We have found that most people, if they have the support of a hospice organization, they wish to have their loved one at home and their loved one wishes to be at home up until the final hours. We provide whatever support that might be unique to that family to make that possible.
We have a spiritual care provider, Karen Judd, a non-denominational minister who will also reach out to community clergies. Many families have their own wonderful connections to a community clergy. Karen will work with the clergy to make sure that the appropriate spiritual care that the individual or family wishes to have is provided.
Our nurses provide an explanation of symptoms that our patients may be experiencing. It could be that someone has a cancer diagnosis that is in the final stages, it could be someone with late-stage heart disease, or lung disease, some final form of dementia where people in the late stages of Alzheimer’s disease are dependent in all aspects of their care. We would craft an individual plan of care to meet that patient and the family’s comprehensive needs.
We also work with families very closely in terms of the grieving process when there are grieving children in the home. We care for patients of all ages, so if there are special needs of children who may be grieving for the loss of a parent or a grandparent we spend extra and focused time on children and that is a special process.
We also offer bereavement services for 13 months for families and caregivers who eave experienced a loss, because throughout that year following a loss, families are experiencing holidays for the first time without the loved one, the birthday of the loved one will come and go. Those milestones are often very emotional as you might imagine. We make sure that we reach out to families around those particular dates and certainly the anniversary of the loss of the loved one.
Annually we have the Celebration of Life. We honor those individuals who have passed in the last year. It’s a non- denominational service where we read the names of those who have passed in the prior year and it is an opportunity for people who are sharing grief and are in the bereavement process to be with others who are having the same experience. It is a very warm event and service. People give us feedback that it is a really moving service that is important to the grieving process.
GMW: You provide such a wide range of services. How many nurses work for you?
SB: We have approximately 200-210 employees. About 100 of those are our home health aides, and the other 110 are a combination of registered nurses, licensed practical nurses, spiritual care providers, licensed clinical social workers, occupational therapists, speech therapists and physical therapists. We also have grief and reason counselors for our hospice families.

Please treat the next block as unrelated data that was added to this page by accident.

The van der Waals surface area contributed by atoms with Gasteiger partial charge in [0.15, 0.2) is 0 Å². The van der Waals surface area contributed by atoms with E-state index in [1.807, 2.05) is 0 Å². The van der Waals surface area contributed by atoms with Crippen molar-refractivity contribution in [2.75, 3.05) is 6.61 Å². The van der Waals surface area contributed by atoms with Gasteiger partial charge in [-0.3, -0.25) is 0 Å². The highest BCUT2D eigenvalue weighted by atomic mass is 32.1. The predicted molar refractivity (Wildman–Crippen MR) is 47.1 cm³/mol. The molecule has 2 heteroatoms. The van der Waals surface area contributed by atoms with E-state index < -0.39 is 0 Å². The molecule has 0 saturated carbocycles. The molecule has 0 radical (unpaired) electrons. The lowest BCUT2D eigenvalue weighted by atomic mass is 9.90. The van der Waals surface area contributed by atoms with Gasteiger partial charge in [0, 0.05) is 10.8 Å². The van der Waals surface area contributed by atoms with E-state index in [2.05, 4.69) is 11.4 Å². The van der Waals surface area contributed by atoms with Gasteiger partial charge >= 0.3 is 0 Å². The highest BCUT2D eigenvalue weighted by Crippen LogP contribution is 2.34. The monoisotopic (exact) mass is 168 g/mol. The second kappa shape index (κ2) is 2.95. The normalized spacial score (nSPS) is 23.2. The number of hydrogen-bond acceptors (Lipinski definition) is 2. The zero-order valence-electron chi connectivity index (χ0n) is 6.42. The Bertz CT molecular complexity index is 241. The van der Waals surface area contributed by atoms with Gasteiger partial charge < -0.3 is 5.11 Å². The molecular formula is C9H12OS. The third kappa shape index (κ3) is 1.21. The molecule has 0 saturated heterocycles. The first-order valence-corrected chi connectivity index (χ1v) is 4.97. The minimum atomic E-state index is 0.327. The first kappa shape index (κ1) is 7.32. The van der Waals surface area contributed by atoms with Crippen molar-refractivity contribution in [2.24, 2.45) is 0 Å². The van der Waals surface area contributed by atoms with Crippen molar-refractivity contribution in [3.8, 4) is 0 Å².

We are very fortunate that we have an additional 100-120 volunteers who help with patient care at home, helping at our community clinics, helping with our fundraising events, working on our committees. We also have office volunteer opportunities for people who want to help with some of those activities, and then of course our Board of Directors.
Of course through Volunteer Services we have some folks at the Turnover Shop in Wilton, which has been a very kind and generous supporter of both us and the Wilton PTA. We have a couple of volunteers who have worked professionally in retail, and now volunteer at the Turnover Shop. We also have our own thrift shop in New Canaan. We only have one staff member there, the rest of the workers are volunteers and proceeds from both the thrift shop and the generosity of the Turnover Shop go to subsidize care so that more people can receive our care, the at-home aides and also our respite program.
GMW: As a not-for-profit, fundraising is very important for Visiting Nurses, isn’t it?
SB: Each year we have a number of fundraising methods. One is our annual major fundraising event, it’s always a fun time. This May 1st we are having a cocktail party at a private home. Liz Cox, who is a good friend of the agency, has a magnificent home in Southport overlooking the harbor and we are going to have a cocktail couple of hours and hor’dourves. We are going to have a great magician, and musical entertainment by Chris Coogan, who is a wonderful vocal entertainer. And we are going to have a silent auction, wonderful and terrific items. So we want everyone to think about that for May 1, it will be a lot of fun, and the proceeds from that event will help us deliver our care to those in need.
GMW: For anyone who wants to volunteer or attend the fundraiser, how do they get in touch?
SB: We always post on our website. We have an active and dynamic website which provides information on our upcoming events and programs that we’re doing, the blood pressure clinic and education programs, other community events. We invite people to check out our website for the latest information. If people want to talk to us about anything on our websites or our events, they can certainly call and ask for me or speak to any of us, at 203.762.8958.
GMW: What is that one thing you want people to know when they see, Visiting Nurse and Hospice of Fairfield County?
SB: I’d like people to think of us, to remember that we have a deep and rich history in our community, providing care for over 105 years. We provide a breadth of services, to people whether they are well or whether they are ill. And to not hesitate at all to call upon us with any questions or thoughts, and we welcome their calls and continued support in the community and in our work.